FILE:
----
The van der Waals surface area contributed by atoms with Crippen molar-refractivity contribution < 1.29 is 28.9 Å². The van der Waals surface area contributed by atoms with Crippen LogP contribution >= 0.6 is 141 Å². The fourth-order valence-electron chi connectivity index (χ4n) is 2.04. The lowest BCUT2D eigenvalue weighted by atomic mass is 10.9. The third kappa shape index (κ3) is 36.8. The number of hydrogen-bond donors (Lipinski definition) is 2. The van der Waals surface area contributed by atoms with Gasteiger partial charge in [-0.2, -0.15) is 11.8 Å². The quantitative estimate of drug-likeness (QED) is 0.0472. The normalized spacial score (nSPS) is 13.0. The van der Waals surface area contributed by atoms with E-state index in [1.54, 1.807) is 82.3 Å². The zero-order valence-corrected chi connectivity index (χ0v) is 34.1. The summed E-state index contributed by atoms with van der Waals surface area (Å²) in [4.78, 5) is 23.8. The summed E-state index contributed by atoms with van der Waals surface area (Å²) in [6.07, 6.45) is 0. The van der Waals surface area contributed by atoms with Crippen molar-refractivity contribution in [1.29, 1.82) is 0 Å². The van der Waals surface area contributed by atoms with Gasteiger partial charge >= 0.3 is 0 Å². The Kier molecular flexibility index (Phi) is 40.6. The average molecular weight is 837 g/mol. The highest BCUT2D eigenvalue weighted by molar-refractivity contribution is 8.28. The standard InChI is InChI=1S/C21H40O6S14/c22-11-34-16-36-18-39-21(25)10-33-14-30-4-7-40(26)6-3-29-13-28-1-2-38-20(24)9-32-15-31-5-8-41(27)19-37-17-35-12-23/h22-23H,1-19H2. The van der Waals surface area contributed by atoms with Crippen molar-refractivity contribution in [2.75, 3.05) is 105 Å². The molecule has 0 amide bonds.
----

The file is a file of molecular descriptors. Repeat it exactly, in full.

The van der Waals surface area contributed by atoms with Crippen molar-refractivity contribution < 1.29 is 28.9 Å². The van der Waals surface area contributed by atoms with Crippen LogP contribution >= 0.6 is 141 Å². The fourth-order valence-electron chi connectivity index (χ4n) is 2.04. The lowest BCUT2D eigenvalue weighted by atomic mass is 10.9. The third kappa shape index (κ3) is 36.8. The number of hydrogen-bond donors (Lipinski definition) is 2. The van der Waals surface area contributed by atoms with Gasteiger partial charge in [-0.2, -0.15) is 11.8 Å². The quantitative estimate of drug-likeness (QED) is 0.0472. The normalized spacial score (nSPS) is 13.0. The van der Waals surface area contributed by atoms with E-state index in [1.54, 1.807) is 82.3 Å². The zero-order valence-corrected chi connectivity index (χ0v) is 34.1. The summed E-state index contributed by atoms with van der Waals surface area (Å²) in [4.78, 5) is 23.8. The summed E-state index contributed by atoms with van der Waals surface area (Å²) in [6.07, 6.45) is 0. The van der Waals surface area contributed by atoms with Crippen molar-refractivity contribution in [1.29, 1.82) is 0 Å². The van der Waals surface area contributed by atoms with Gasteiger partial charge >= 0.3 is 0 Å². The Kier molecular flexibility index (Phi) is 40.6. The average molecular weight is 837 g/mol. The highest BCUT2D eigenvalue weighted by molar-refractivity contribution is 8.28. The standard InChI is InChI=1S/C21H40O6S14/c22-11-34-16-36-18-39-21(25)10-33-14-30-4-7-40(26)6-3-29-13-28-1-2-38-20(24)9-32-15-31-5-8-41(27)19-37-17-35-12-23/h22-23H,1-19H2. The van der Waals surface area contributed by atoms with Crippen molar-refractivity contribution in [2.75, 3.05) is 105 Å². The molecule has 0 amide bonds.